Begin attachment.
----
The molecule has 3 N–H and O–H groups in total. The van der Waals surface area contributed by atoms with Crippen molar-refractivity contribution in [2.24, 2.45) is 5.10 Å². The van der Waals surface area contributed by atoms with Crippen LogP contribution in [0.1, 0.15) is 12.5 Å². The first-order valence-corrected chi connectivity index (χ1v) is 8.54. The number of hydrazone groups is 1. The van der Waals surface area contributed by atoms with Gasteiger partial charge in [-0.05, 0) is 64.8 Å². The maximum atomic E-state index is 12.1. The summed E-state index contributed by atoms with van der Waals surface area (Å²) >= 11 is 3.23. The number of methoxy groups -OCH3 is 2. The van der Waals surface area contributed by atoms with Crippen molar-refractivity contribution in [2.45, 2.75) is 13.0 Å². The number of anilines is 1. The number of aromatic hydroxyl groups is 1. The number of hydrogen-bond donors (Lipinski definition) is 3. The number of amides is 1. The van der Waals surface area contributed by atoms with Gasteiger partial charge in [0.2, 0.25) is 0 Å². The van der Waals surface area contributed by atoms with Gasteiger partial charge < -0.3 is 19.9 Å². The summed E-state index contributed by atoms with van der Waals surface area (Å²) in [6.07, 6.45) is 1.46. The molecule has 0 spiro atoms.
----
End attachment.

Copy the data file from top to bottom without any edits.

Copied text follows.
The molecule has 3 N–H and O–H groups in total. The van der Waals surface area contributed by atoms with Crippen molar-refractivity contribution in [2.24, 2.45) is 5.10 Å². The van der Waals surface area contributed by atoms with Crippen LogP contribution in [0.1, 0.15) is 12.5 Å². The first-order valence-corrected chi connectivity index (χ1v) is 8.54. The number of hydrazone groups is 1. The van der Waals surface area contributed by atoms with Gasteiger partial charge in [-0.05, 0) is 64.8 Å². The maximum atomic E-state index is 12.1. The summed E-state index contributed by atoms with van der Waals surface area (Å²) >= 11 is 3.23. The number of methoxy groups -OCH3 is 2. The van der Waals surface area contributed by atoms with Crippen molar-refractivity contribution in [2.45, 2.75) is 13.0 Å². The number of anilines is 1. The number of aromatic hydroxyl groups is 1. The number of hydrogen-bond donors (Lipinski definition) is 3. The number of amides is 1. The van der Waals surface area contributed by atoms with Gasteiger partial charge in [0.2, 0.25) is 0 Å². The van der Waals surface area contributed by atoms with Gasteiger partial charge < -0.3 is 19.9 Å². The summed E-state index contributed by atoms with van der Waals surface area (Å²) in [6.07, 6.45) is 1.46. The molecule has 0 spiro atoms.